03/19/2014 03:38 pm ET Updated May 19, 2014

The President's Overtime Makeover -- And the Winners Are?

President Obama has announced plans for a dramatic overhaul of the Fair Labor Standards Act (FLSA), particularly rules for managerial overtime exemption calculation. Obama said "Today, I'm going to use my pen to give more Americans the chance to earn overtime pay that they deserve."

Linked to calling on Congress to raise the minimum wage to $10.10 per hour, Obama claims the salary threshold and the FLSA duties test need to be revamped to provide more entitlement to overtime compensation. The Department of Labor will be tasked to change the test for overtime exemption and salary caps for overtime eligibility.

President Obama stated, "Overtime is a pretty simple idea. If you work more, you should get more." This sounds like a pretty simple concept, but in all actuality, what this would mean for employees, businesses and consultants is entirely another matter. This is far from a simple idea. The resulting change from exempt to non-exempt status will result in significant career changes that will have negative effects to managerial career paths.

The FLSA currently rules that if employees earn less than $455 per week despite the fact that they may be otherwise classified as managerial, they still qualify for overtime and time-and-a-half. Raising the threshold consistent with common sense inflationary data makes sense but changing the duties test is an entirely different matter with significant consequences.

But President Obama plans to raise the wage threshold to up to the potential level of $970 per week. This is a significant increase of over 200 percent in the threshold for overtime liability. The last time this was increased was in 2004 when President George W. Bush raised the salary threshold from $250 to $455, the first increase since the 1970s.

With businesses struggling to understand the Obamacare responsibilities and associated liability, the new focus on changing the salary threshold and managerial duties test for overtime liability looms with budgeting, futuring and determining margins. Simply, the definition of a supervisor will be under scrutiny with government intervention to change that career playing field and associated costs.

When the primary duties test to determine managerial exemption was revised in 2004, a number of factors were created to make the correct determination. The Department of Labor considers "this current test a "loophole" in U.S. wage-and-hour law that lets employers treat many workers as overtime-ineligible managers even if a lot of their work is the same as non-managers, who do get overtime."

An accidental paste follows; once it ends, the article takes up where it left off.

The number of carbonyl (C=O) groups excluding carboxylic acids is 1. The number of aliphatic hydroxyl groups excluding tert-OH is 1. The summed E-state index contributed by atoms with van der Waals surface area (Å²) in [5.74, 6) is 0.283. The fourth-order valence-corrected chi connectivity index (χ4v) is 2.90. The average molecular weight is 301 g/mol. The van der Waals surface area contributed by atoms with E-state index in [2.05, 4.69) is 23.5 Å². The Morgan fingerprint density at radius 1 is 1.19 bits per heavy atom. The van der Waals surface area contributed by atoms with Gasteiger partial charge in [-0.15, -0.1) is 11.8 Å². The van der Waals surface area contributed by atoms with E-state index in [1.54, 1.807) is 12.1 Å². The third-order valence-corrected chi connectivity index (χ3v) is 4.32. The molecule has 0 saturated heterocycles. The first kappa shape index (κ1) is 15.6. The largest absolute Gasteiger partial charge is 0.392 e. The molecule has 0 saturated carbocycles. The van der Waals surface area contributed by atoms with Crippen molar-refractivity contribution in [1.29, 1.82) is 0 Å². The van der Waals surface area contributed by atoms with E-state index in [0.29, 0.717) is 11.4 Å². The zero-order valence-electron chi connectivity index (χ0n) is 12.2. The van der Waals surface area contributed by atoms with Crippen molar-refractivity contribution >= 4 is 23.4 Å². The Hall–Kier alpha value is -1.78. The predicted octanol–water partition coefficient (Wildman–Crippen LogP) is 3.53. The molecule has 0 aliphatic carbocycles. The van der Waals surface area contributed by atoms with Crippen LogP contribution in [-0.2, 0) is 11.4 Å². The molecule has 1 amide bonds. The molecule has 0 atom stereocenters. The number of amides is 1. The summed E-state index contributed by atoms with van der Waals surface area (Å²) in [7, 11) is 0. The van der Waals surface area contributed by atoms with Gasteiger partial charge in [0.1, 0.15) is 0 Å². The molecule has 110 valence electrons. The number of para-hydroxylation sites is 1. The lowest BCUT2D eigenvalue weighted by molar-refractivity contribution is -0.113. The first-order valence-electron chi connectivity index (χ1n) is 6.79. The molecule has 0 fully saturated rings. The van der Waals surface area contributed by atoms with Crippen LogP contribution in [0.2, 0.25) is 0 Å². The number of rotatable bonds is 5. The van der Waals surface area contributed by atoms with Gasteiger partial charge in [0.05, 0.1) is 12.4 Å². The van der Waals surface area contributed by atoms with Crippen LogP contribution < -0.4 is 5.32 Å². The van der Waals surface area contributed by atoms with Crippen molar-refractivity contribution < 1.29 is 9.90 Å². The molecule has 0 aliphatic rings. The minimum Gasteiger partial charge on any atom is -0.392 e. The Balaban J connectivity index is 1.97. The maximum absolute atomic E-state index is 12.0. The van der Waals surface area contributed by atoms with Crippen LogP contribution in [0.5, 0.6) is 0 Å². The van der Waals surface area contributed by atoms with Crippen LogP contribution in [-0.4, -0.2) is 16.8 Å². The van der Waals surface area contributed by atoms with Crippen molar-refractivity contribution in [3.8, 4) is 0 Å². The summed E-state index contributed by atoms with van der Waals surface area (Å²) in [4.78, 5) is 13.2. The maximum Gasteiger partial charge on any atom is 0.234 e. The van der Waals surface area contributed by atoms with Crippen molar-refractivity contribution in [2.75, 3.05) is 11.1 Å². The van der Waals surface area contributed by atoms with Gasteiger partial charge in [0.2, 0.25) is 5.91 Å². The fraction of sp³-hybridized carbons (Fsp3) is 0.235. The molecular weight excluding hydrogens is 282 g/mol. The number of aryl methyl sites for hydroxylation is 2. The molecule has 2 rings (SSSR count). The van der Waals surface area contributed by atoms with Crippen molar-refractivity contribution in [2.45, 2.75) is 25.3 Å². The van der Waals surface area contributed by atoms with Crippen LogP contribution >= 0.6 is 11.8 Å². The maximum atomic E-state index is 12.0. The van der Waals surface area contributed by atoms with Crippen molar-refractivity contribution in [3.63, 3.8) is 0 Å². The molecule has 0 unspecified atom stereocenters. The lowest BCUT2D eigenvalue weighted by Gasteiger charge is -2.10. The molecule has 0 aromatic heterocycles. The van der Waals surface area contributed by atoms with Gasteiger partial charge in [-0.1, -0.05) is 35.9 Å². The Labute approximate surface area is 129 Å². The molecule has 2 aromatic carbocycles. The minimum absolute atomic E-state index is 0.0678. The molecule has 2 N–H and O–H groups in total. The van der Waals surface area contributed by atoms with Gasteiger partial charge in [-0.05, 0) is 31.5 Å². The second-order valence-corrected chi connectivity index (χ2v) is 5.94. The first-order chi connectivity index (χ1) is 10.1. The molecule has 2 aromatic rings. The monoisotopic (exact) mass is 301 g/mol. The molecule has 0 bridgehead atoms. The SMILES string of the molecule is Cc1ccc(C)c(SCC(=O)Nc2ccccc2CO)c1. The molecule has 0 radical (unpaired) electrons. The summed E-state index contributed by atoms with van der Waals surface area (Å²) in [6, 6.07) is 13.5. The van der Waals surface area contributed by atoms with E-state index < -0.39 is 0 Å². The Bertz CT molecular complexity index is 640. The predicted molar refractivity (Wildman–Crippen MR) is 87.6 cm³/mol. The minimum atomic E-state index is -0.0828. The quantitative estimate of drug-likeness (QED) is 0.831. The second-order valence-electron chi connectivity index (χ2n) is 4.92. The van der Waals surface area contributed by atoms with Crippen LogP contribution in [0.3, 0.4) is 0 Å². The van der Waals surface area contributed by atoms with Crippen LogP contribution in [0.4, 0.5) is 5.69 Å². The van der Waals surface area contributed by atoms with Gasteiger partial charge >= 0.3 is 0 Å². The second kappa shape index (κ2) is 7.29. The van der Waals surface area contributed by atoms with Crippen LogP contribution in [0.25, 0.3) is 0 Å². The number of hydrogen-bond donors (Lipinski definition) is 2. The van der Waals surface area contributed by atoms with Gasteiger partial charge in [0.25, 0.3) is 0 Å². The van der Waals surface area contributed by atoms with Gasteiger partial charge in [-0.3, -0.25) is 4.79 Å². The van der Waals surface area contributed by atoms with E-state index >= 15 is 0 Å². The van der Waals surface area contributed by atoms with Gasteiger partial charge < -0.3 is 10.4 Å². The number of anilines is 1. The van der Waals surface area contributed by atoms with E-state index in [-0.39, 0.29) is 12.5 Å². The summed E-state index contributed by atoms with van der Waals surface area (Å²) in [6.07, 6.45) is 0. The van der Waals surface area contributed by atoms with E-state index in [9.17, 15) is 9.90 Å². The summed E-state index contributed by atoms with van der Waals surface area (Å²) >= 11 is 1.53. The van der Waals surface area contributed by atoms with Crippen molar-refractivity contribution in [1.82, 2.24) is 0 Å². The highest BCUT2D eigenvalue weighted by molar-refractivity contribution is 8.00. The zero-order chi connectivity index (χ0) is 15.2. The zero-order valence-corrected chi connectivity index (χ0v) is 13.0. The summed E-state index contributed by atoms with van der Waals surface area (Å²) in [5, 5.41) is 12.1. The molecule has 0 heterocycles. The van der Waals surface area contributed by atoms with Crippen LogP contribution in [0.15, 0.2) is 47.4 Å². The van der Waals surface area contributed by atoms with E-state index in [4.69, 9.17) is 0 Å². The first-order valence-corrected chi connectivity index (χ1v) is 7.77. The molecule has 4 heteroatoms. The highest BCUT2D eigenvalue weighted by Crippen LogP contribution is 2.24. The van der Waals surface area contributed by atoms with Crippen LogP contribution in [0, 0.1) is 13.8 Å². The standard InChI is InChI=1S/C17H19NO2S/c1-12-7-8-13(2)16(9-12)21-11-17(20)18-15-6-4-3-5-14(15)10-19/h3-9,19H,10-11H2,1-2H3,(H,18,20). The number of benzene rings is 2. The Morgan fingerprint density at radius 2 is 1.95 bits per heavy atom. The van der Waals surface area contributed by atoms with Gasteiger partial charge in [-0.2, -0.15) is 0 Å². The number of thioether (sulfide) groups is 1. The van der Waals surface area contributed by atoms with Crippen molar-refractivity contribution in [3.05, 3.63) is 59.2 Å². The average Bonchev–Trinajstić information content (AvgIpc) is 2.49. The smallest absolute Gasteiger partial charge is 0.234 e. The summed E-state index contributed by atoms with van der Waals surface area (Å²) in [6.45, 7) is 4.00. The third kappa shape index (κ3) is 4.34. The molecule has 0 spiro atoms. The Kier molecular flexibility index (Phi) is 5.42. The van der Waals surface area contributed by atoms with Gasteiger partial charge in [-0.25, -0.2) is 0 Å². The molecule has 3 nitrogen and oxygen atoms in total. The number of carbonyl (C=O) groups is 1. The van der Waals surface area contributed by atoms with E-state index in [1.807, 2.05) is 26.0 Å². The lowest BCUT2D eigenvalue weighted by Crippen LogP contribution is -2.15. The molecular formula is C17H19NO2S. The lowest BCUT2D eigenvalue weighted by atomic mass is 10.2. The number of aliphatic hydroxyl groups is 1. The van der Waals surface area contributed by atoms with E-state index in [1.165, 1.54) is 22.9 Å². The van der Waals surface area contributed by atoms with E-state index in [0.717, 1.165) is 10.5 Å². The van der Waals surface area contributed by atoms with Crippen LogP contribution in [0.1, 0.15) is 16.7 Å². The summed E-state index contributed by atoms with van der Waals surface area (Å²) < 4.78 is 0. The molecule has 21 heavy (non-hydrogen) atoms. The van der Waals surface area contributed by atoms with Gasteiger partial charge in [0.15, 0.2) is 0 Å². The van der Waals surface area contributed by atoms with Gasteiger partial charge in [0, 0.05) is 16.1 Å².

But is this a loophole or a concept of overtime exemption that results in a different mechanism for compensation and recognition?

The changes to the 2004 duties test for managerial employees required significant investment of business time and money. Many of us recall the labor intensive job of researching the changes to the primary duties that required audits of individual employees' FLSA exemption status. Remember, this change would result in an employee specific designation of overtime eligibility, not a classification wide determination.

This change resulted in millions of business dollars spent on this audit process. Boutique businesses and consulting firms became rich by providing the service of interpreting and auditing employees' exemption statuses.

Small businesses were hit particularly badly by these expenses related to not only the change of exemption status, but the resulting consulting fees, adjustments of salary budgets, and reductions in staffing levels.

A quite unexpected effect of changes from employees' exempt to non-exempt status was expressed by countless managers. Frustration over the loss of perceived job status of managerial jobs was rampant. Titles were more important than overtime eligibility; their careers were taking a back step if their jobs were no longer eligible for management exemptions. There was a loss of stature and benefits.

The concept of exempt employees "not getting paid their time worked" is not a blanket accurate statement. Instead of punching the time clock, exempt employees report their time in weekly increments instead of hourly or daily. In other words, if they don't work an entire day, their time is not reported as exception time. If they work late into the evening, they may arrive later, generally balancing their work as opposed to the time clock. Remember, they get paid for the work product, not clock hours. They are regularly eligible for different bonus plans, vacation entitlement, and stock options.

Employers will change titles, salary structures, and staffing levels. Management jobs will be eliminated resulting in fewer opportunities for upwardly mobile employees who have strived for entry level management jobs. Resumes will need to be adjusted reflecting an appearance of a demotion within the management ranks.

More jobs may be offshored. This change will discourage job growth; will not result in the number one priority for Americans: jobs creation. Like a shot in the arm with side effects; this is going to hurt, not help the American workforce.